Yeah, I think there was so much juicy, rich, valuable how to information given today. I mean, I know that I gave part of it, but even listening back to Tiff. So if you guys want more of this kind of episode of this is just the meat and potatoes of why you’re here, let us know. We’re always happy to go deeper on this. Um, we’re going to weave in all the other pieces, but let us know if you have more questions like this. Absolutely. Send us a message on Instagram or shoot us an email, or just leave a comment over at worthfullmedia.com on the show notes, because we really do want to know if you guys need more on this now, just to give you another resource, if you want personalized feedback from Tiff and I about your actual workflow for your show, that’s the reason we created the membership channel to think like a producer channel, which you can see the link in the show notes, if you want to join so that we can actually give you one-on-one personalized feedback in that app.
So our paid members, monthly membership, and that’s what will help us help you on a more specific level. So if you’re looking for that, definitely join the membership channel and we can give you personalized feedback and kind of help you get a really strong template or flow for your production team. Thank you so much for listening. It brings us so much joy to answer your questions. And of course the best way to support the show is to share it with other people who are doing what you’re doing, who need this information. We have so much experience that we want to get out to more people, but you really are the ones who are going to help share the show and make sure that the people who need the information find it. So send it to a friend who you know, is in the same industry, or maybe thinking about getting a show, going, leave us a rating or review on Apple podcasts, subscribe to our YouTube channel. It’s where we have a ton of fun and you get to see all of the visual effects of us recording this show. Thank you again for listening or watching, and we’ll see you on the next episode.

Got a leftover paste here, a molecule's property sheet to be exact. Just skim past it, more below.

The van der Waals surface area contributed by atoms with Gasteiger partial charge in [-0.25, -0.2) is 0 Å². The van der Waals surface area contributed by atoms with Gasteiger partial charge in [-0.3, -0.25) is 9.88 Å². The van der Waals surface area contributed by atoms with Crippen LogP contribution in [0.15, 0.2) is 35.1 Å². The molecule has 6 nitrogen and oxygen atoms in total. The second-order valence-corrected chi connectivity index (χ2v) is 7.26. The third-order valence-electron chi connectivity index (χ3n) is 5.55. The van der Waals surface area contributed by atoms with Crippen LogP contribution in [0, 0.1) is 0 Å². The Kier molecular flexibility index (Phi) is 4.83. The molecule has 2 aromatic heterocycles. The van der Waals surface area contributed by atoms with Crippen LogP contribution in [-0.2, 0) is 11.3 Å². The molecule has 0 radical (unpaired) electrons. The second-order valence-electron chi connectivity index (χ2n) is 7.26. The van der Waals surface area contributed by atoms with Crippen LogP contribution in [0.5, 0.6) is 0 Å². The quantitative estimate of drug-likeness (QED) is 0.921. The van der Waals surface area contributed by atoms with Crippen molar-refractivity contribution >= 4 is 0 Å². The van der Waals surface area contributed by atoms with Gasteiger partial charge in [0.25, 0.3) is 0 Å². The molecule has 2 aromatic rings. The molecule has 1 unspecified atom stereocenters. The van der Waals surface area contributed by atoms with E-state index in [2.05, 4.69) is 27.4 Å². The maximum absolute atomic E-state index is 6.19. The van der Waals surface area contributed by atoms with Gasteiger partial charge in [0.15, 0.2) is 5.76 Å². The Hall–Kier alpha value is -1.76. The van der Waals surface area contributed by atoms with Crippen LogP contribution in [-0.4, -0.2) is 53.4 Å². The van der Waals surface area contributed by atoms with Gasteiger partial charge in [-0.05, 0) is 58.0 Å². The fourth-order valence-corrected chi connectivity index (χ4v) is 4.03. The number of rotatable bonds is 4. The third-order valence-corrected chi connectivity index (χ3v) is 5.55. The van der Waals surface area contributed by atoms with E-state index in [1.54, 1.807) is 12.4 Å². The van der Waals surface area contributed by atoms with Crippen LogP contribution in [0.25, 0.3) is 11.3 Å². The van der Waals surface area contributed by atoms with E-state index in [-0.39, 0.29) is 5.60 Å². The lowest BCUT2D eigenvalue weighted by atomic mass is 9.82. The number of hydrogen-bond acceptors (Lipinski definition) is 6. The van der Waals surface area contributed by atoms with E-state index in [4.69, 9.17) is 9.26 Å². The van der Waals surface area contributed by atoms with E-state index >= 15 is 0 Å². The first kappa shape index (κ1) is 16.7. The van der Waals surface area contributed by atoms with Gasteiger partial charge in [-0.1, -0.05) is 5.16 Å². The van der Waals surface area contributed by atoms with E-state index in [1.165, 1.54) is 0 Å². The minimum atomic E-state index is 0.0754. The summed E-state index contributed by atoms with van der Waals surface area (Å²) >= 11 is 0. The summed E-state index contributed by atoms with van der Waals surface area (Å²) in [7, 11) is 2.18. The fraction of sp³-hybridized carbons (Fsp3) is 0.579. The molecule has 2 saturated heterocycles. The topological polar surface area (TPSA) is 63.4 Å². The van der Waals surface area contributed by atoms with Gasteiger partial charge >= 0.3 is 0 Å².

Thank you so much for listening to this episode of Think Like a Producer. This has been a Worthfull Media production. Massive thanks to our team who makes the show possible. Worthfull Media for audio editing, Jorge and Veronica from Mosaico Productions for video editing and effects and Amela Subasic for our amazing artwork and graphics.
If you want to learn more about how to market, monetize, and grow your podcast, we have a membership group where you can get more access to us and feedback on your show. As a special bonus, you get free access to Christine’s DIY, do it yourself, podcast course when you join the group. Check the link in the show notes for more information.